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J Res Med Sci. 2011 Feb;16(2):123-9.

Relationship between gamma-glutamyl transferase and glucose intolerance in first degree relatives of type 2 diabetics patients.

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1
General Practitioner, Research Assistant, Isfahan Endocrine and Metabolism Research Center, Isfahan University of Medical Sciences, Isfahan, Iran.

Abstract

BACKGROUND:

Considering that serum gamma-glutamyl transferase (GGT) activity could reflect several different processes relevant to diabetes pathogenesis and the increasing rate of type 2 diabetes worldwide, the aim of this study was to assess the association between serum GGT concentrations and glucose intolerance, in the first-degree relatives (FDR) of type 2 diabetic patients.

METHODS:

In this descriptive study, 30-80 years old, non diabetic FDRs of type 2 diabetic patients were studied. Serum GGT was measured by enzymatic photometry method in all studied population. The relationship between GGT and glucose intolerance status (normal, prediabetic and diabetics) was evaluated.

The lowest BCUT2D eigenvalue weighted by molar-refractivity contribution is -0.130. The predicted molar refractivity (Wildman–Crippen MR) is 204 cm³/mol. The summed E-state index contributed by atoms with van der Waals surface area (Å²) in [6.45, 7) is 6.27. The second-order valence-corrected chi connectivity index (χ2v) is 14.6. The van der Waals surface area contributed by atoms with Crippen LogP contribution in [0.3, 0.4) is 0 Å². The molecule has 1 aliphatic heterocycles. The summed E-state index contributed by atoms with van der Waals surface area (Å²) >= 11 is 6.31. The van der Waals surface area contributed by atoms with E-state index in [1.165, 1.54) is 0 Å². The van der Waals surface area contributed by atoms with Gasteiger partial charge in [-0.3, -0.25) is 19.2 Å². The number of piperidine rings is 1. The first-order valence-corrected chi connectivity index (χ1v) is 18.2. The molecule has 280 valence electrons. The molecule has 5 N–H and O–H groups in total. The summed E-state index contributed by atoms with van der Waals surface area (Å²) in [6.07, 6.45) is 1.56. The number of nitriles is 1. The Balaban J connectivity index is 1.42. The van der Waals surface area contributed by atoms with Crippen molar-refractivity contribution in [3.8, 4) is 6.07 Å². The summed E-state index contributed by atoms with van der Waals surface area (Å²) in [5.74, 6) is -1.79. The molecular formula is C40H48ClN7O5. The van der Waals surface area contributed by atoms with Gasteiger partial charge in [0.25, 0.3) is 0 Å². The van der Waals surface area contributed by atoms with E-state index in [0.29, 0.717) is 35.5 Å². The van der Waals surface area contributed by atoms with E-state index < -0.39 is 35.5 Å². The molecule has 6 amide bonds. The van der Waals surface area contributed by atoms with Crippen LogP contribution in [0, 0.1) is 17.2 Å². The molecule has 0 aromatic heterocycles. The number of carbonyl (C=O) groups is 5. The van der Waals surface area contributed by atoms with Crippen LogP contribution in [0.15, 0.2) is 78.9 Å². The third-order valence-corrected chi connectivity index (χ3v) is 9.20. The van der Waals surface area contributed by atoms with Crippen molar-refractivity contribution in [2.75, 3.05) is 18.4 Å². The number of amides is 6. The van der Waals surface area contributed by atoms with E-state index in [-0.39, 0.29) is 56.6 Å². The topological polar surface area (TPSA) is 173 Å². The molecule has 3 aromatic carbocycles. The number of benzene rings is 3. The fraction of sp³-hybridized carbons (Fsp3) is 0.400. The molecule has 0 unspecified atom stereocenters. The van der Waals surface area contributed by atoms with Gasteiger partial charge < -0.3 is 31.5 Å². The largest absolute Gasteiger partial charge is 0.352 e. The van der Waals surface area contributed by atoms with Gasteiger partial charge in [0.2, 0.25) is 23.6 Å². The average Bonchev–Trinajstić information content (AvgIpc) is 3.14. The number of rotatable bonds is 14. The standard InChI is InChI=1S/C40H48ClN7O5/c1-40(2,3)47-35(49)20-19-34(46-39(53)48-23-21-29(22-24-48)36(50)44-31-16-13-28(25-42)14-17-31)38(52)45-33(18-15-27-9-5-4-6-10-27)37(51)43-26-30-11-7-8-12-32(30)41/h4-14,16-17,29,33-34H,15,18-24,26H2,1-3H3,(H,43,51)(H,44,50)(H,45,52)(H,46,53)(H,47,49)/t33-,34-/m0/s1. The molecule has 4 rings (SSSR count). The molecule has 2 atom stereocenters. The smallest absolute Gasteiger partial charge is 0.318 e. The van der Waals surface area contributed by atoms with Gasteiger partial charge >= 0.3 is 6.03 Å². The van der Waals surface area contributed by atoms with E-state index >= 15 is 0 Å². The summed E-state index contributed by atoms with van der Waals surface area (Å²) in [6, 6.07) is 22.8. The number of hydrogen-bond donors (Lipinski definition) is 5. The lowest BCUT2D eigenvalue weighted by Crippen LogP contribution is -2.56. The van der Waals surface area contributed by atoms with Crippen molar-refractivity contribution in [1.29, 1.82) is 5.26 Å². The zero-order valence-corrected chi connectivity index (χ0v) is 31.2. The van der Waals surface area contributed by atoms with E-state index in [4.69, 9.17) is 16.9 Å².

RESULTS:

During this study 551 non-diabetic FDRs of type 2 diabetic patients were studied. Mean of GGT was 25.3 ± 12.1 IU/L. According to glucose tolerance test, 153 were normal and 217 and 181 were diabetic and prediabetic respectively. Mean of GGT in normal, prediabetic and diabetic patients was 23.5 ± 15.9 IU/L, 29.1 ± 28.1 IU/L and 30.9 ± 24.8 IU/L respectively (p = 0.000). The proportion of prediabetic and diabetic patients was higher in higher quartile of GGT and there was a significant correlation between GGT and BMI, HbA1c, FPG, cholesterol, LDL-C, and triglyceride (p < 0.05). There was a significant relation between GGT and area under the curve (AUC) of oral glucose tolerance test (p = 0.00).

CONCLUSIONS:

Measurement of GGT in FDRs of type 2 diabetic patients may be useful in assessing the risk of diabetes; those with chronically high levels of GGT should be considered as high risk group for diabetes.

KEYWORDS:

Diabetes Mellitus; Gamma-Glutamyltransferase; Glucose Intolerance; Type 2

PMID:
22091220
PMCID:
PMC3214292
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